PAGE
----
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Here’s how senators can turn their support for transit into real policy

27 Feb 2020 | Posted by | 0 Comments | , ,

At a Congressional hearing earlier this week, senators on both sides of the aisle expressed support for funding public transportation. As they begin to prepare legislation, we have six ideas on how to guarantee that transit is a priority. 

American Public Transportation Association president Paul Skoutelas testifying before the Senate Committee on Banking, Housing and Urban Affairs earlier this week. Photo credit: Banking Committee

Crafting transportation policy is a task split between four different Senate committees, and the Senate Committee on Banking, Housing and Urban Affairs is responsible for drafting the transit piece. As the current law of the land—the FAST Act—expires this September, the Banking Committee held a hearing earlier this week on “stakeholder perspectives” about public transportation policy.

It went pretty well: Both Democratic and Republican Senators on the Banking Committee spoke of their support for public transportation and their desire to improve it. We’re happy to hear it. But the Banking Committee must ensure that the final transportation bill makes transit a priority, not just a small part of a highway-centric bill. Simply maintaining the status quo is unacceptable.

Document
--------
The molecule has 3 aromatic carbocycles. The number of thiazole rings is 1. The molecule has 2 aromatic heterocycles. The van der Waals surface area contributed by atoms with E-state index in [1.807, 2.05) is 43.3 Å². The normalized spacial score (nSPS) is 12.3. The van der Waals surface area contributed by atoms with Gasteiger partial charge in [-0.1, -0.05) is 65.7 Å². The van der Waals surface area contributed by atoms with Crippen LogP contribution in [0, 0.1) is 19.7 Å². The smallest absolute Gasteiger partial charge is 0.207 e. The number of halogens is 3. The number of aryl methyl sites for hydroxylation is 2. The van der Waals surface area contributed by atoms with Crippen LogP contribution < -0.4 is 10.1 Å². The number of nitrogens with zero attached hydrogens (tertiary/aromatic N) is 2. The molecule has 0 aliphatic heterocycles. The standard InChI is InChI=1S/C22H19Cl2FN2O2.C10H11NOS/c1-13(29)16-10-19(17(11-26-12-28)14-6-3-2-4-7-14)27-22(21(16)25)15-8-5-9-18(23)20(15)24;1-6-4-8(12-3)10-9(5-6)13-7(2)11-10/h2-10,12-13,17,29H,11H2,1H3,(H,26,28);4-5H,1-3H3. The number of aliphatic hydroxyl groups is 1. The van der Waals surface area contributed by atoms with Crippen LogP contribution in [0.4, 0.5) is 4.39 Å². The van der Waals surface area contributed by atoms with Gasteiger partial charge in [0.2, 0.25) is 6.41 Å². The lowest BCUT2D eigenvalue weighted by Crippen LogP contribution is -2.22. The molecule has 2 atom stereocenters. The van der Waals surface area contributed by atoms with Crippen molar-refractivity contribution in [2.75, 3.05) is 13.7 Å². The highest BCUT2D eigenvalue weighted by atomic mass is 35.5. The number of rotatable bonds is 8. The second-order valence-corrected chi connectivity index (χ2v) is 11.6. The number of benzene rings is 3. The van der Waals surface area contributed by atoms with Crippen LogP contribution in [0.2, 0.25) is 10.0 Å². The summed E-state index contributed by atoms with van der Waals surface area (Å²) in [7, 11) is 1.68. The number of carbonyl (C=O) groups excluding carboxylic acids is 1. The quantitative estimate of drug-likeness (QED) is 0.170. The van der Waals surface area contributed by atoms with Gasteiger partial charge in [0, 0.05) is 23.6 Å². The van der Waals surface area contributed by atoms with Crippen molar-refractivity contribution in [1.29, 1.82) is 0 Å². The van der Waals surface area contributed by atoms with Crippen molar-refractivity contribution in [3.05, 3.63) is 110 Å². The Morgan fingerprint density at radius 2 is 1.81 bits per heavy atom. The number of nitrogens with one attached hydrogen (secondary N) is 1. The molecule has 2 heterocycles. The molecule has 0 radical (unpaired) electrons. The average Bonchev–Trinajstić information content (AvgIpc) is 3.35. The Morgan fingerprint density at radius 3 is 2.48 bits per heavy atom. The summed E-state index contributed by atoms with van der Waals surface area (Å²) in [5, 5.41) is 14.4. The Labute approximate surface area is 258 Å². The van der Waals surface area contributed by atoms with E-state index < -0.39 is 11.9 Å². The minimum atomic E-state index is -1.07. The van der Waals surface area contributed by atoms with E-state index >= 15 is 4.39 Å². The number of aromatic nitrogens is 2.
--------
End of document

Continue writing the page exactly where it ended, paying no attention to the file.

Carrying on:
We have six policy ideas for both the House and Senate to guarantee that transit is a priority in the upcoming surface transportation reauthorization. Congress, take note:

1. Provide adequate resources for transit maintenance

Federal law allocates 20 percent of the Highway Trust Fund to public transit. Unlike in the highway program (which allows states to neglect their repair needs), these funds are primarily spent on maintenance. Unfortunately, this still underfunds our transit maintenance needs. In order to truly prioritize maintenance of public transit systems the federal government must provide the necessary resources.

Congress should substantially increase the formula public transit maintenance funds to a level that the Federal Transit Administration (FTA) estimates will reduce the maintenance backlog in half. As of the most recent conditions and performance report, the FTA estimated that the transit maintenance backlog was approximately $90 billion.